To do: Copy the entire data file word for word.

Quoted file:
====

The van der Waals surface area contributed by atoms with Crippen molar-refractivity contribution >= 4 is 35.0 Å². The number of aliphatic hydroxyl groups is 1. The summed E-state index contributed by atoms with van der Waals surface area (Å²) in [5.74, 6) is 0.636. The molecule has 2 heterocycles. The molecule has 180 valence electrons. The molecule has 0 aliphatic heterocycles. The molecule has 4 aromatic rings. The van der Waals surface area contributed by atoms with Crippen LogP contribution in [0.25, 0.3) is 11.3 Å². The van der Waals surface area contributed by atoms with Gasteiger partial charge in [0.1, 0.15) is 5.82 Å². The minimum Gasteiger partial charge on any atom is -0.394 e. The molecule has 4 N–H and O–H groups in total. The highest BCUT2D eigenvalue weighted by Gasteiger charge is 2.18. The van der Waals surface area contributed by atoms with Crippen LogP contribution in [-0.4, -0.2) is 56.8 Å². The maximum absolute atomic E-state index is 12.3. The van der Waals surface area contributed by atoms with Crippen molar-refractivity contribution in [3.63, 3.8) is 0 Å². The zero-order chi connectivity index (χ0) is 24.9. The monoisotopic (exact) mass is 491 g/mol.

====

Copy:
The van der Waals surface area contributed by atoms with Crippen molar-refractivity contribution >= 4 is 35.0 Å². The number of aliphatic hydroxyl groups is 1. The summed E-state index contributed by atoms with van der Waals surface area (Å²) in [5.74, 6) is 0.636. The molecule has 2 heterocycles. The molecule has 180 valence electrons. The molecule has 0 aliphatic heterocycles. The molecule has 4 aromatic rings. The van der Waals surface area contributed by atoms with Crippen LogP contribution in [0.25, 0.3) is 11.3 Å². The van der Waals surface area contributed by atoms with Gasteiger partial charge in [0.1, 0.15) is 5.82 Å². The minimum Gasteiger partial charge on any atom is -0.394 e. The molecule has 4 N–H and O–H groups in total. The highest BCUT2D eigenvalue weighted by Gasteiger charge is 2.18. The van der Waals surface area contributed by atoms with Crippen LogP contribution in [-0.4, -0.2) is 56.8 Å². The maximum absolute atomic E-state index is 12.3. The van der Waals surface area contributed by atoms with Crippen molar-refractivity contribution in [3.63, 3.8) is 0 Å². The zero-order chi connectivity index (χ0) is 24.9. The monoisotopic (exact) mass is 491 g/mol.